Monthly Archives: September 2012


Two Saturdays ago, I got engaged to my girlfriend Kira. The last few weeks have been joyous, busy, fun, and surreal as we share the story, show off the ring, and begin to plan for our wedding and future. It’s exciting!

Among the many thoughts and emotions that I’ve considered over the last two weeks is the question of just what it means to be engaged–and not just in the “going to get married” sense of the word. What does it mean to be engaged in one’s life, rather than disengaged? How do we remain observant and present in a world of such overwhelming fragmentation and distraction?

It’s something I’m always thinking about and wrestling with. Just the other night I was at a party and was struck by the fact that almost everyone around me was looking down at their phones rather than engaging with the people right in front of them. I’m sure you notice this phenomenon too. It seems that whatever it is we are obsessed with checking (texts, tweets, Facebook, etc.) is more engaging these days than face-to-face conversation.

I lead a pretty busy life and always have a lot to do; but I try my hardest to remain engaged in every part of it. I try to make time for people I care for, having a meal with them or a slow cup of coffee. But I also have a pile of books I want to read — a world of literature and art I want to take in, slowly, deliberately. And nature: I want to have time to take long walks on Sunday afternoons; to jog around the neighborhood; I want to be there when the first waft of Autumn can be sensed. I want to travel. I want to write. And then there are the external goings-on of the world that I want to be informed about and conversant with: global news, American politics, sports, movies, music.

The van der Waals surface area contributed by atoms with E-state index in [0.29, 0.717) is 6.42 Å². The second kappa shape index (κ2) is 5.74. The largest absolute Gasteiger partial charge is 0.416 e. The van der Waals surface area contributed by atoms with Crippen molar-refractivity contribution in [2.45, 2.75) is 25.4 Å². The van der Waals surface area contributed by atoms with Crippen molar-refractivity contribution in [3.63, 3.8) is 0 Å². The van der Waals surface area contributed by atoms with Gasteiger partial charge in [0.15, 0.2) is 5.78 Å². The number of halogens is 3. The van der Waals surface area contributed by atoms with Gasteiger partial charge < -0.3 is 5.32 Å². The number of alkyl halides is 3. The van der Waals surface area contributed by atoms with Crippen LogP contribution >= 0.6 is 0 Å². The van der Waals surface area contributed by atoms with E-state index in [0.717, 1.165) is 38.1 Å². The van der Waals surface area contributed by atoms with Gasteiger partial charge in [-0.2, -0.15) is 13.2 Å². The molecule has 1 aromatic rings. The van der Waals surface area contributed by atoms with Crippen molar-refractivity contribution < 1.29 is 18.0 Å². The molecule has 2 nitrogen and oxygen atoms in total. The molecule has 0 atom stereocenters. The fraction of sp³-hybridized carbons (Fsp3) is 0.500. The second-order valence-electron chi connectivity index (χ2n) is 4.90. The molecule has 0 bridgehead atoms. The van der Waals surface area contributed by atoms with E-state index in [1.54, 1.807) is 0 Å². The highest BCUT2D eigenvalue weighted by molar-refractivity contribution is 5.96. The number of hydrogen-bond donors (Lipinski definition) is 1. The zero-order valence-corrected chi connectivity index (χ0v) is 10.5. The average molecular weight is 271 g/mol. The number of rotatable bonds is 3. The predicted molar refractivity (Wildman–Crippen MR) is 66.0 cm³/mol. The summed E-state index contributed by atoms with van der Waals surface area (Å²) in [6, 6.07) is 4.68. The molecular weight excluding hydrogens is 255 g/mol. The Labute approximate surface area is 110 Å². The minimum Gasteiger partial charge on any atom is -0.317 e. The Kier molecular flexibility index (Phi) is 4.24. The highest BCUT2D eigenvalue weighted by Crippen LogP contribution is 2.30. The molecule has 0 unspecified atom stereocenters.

The world is so much.

So what are we to do? On one hand I feel the impulse to just throw up my hands and focus on only a few of the things I listed above, recognizing that there will never be time to read everything I’d like to read or watch all the movies I’ve been told I need to watch. Yet the other impulse urges me to try anyway — living life as fully as I can, even if it means sacrificing depth for breadth. It’s the tension between “deep and wide” that I suspect most of us struggle with to some extent.

“Engagement” in terms of marriage is just a season; but in the broader sense it is a life’s calling. I want to always be fully engaged with the life, love, beauty and experiences I am given. It may not mean that I need to know about everything or am fully informed/aware of all that would interest me. It may simply mean that I take more time to immerse myself in a book, or quiet myself in garden, or enjoy long meals with the people I love. Maybe it actually means that less is more — that  a slower, more thoughtful approach is a fuller one.

In the case of love, maybe it means that “engagement” isn’t just a prologue to a life to come or a season of anticipatory impermanence. Maybe it’s the standard for joy in all that will follow: Being fully present, fully engaged, to one another and to all that is precious in our everyday lives.